central retinal vein occlusion (CRVO)

This is a blockage of the main vein that drains blood out of the eye.  Without this drainage, blood can’t get out of the eye and it backs up into the retina. The retina can become swollen with blood, causing serious problems. Depending upon the severity of the swelling, vision can be severely affected, though it sometimes improves with time (though rarely as good as new).  Treatment may involve a fluorescein angiogram to evaluate the extent of damage and sometimes laser therapy or anti-VEGF injections if there is residual retinal swelling. One potential problem after a CRVO is neovascularization … this is the formation of abnormal blood vessels inside the eye that can cause future retinal damage and, if the new vessels block the angle, a severe angle closure glaucoma as well.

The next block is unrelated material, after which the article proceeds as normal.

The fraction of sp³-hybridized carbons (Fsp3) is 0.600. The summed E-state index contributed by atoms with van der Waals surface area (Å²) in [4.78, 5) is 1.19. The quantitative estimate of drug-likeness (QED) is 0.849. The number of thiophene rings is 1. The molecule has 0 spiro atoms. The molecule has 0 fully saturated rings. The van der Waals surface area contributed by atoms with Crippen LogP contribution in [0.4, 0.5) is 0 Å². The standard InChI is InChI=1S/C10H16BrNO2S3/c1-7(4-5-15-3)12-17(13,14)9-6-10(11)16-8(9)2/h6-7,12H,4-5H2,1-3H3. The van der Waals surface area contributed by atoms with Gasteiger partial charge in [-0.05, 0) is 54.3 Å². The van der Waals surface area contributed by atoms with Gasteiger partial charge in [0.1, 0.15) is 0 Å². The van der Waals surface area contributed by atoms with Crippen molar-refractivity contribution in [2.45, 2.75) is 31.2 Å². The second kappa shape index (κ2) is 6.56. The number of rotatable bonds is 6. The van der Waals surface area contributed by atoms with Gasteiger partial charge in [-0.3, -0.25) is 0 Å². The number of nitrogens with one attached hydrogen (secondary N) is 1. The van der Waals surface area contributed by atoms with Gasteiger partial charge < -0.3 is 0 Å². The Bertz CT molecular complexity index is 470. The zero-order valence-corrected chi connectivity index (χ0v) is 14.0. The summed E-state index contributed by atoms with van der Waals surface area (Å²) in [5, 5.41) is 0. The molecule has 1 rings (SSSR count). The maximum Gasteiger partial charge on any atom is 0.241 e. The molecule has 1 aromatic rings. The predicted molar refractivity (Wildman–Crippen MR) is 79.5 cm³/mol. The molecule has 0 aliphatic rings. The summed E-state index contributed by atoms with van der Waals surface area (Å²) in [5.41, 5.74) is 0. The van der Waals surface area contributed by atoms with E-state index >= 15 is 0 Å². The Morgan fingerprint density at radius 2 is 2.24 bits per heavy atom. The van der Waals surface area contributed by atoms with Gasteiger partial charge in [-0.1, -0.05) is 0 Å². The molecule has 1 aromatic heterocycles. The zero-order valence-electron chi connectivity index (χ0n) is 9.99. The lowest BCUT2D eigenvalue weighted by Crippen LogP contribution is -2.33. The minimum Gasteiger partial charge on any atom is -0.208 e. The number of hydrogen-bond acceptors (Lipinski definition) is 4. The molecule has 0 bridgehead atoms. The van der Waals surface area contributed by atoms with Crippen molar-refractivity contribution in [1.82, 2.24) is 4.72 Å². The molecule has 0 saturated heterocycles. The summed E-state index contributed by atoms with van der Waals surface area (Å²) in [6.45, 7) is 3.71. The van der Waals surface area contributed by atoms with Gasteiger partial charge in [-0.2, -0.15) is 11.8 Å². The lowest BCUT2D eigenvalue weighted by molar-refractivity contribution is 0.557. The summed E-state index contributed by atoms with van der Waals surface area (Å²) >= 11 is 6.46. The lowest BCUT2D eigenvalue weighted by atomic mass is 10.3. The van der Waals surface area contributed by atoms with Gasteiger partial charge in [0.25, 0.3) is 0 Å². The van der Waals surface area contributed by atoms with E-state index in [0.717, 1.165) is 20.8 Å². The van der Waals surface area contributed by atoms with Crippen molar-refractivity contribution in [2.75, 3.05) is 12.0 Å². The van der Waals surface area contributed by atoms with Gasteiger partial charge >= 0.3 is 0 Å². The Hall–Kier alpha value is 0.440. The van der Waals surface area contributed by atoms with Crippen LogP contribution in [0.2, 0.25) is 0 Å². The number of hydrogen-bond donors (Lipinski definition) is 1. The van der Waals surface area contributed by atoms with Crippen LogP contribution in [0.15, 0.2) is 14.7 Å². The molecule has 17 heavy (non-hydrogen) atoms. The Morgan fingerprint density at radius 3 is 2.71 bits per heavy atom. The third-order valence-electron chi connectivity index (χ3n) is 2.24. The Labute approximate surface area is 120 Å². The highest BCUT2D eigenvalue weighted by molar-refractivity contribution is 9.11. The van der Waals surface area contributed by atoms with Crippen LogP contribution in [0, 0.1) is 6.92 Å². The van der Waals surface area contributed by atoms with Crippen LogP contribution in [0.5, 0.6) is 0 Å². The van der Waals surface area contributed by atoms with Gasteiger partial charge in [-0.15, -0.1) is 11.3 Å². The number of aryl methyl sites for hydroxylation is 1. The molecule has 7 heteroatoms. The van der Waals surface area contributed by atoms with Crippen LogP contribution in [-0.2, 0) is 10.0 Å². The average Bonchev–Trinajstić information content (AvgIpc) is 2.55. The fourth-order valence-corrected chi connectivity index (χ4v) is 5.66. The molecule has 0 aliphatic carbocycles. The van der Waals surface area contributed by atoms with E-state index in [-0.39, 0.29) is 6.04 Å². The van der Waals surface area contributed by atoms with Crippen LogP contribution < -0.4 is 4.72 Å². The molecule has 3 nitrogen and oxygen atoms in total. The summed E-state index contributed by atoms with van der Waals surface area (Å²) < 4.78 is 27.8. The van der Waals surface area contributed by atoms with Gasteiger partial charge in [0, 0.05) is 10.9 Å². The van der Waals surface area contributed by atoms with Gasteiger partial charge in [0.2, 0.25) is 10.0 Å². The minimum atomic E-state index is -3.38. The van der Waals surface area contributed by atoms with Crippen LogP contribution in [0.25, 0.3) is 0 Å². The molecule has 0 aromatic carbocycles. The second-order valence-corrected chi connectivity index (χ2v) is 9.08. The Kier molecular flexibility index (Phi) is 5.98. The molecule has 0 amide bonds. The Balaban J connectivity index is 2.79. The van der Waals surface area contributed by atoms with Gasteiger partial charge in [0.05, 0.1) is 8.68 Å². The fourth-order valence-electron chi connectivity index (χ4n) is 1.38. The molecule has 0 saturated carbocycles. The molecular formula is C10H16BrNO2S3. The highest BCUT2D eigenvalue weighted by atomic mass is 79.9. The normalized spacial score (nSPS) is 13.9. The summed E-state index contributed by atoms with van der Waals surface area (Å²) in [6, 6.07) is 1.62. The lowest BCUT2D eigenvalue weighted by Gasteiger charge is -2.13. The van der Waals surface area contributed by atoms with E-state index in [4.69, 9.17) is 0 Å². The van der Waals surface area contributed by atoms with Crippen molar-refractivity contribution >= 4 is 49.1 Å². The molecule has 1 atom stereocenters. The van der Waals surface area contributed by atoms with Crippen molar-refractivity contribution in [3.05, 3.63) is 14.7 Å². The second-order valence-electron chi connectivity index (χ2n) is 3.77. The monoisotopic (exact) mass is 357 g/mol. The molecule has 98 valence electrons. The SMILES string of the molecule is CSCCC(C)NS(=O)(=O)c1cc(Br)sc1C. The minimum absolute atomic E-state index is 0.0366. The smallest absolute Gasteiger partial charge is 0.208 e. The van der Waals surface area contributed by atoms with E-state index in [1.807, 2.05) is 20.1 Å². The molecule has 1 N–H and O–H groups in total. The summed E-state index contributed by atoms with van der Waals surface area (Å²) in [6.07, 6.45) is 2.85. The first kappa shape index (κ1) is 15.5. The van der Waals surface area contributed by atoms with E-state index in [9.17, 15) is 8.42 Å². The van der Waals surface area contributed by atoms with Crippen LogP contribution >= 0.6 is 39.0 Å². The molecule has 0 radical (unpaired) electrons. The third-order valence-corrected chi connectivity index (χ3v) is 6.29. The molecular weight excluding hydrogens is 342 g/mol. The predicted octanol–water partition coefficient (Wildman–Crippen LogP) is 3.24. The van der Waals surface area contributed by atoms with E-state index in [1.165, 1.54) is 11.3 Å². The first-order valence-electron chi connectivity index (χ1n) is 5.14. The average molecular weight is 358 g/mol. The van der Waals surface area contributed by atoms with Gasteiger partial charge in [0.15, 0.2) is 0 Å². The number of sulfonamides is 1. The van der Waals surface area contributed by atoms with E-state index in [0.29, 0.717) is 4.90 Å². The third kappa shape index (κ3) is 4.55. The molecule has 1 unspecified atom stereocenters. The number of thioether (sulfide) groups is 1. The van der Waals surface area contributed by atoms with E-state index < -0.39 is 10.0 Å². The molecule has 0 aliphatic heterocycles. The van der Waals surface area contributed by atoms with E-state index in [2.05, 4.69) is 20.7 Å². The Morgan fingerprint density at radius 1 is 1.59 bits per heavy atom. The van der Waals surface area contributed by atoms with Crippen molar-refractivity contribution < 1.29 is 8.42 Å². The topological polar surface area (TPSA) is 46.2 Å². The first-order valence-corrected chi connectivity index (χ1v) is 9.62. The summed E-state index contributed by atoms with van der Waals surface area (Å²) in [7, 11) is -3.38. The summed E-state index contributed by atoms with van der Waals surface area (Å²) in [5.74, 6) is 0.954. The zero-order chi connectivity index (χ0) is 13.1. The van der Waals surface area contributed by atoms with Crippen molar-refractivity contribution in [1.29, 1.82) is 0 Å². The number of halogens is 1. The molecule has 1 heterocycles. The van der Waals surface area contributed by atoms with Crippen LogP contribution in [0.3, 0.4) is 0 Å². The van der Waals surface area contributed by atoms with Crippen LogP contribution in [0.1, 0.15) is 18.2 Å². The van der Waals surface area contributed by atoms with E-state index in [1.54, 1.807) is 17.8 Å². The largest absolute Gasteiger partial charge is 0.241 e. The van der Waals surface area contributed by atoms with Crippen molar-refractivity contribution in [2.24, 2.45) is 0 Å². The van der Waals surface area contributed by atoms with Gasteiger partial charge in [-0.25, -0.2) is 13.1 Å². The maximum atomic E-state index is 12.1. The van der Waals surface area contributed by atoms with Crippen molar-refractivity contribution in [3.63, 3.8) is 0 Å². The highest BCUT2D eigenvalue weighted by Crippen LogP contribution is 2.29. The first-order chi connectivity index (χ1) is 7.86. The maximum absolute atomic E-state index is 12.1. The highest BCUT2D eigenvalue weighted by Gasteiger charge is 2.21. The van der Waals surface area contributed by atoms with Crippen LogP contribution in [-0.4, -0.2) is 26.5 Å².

Dr. Timothy Root is a practicing ophthalmologist and cataract surgeon in Daytona Beach, Florida. His books, video lectures, and training resources can be found at:


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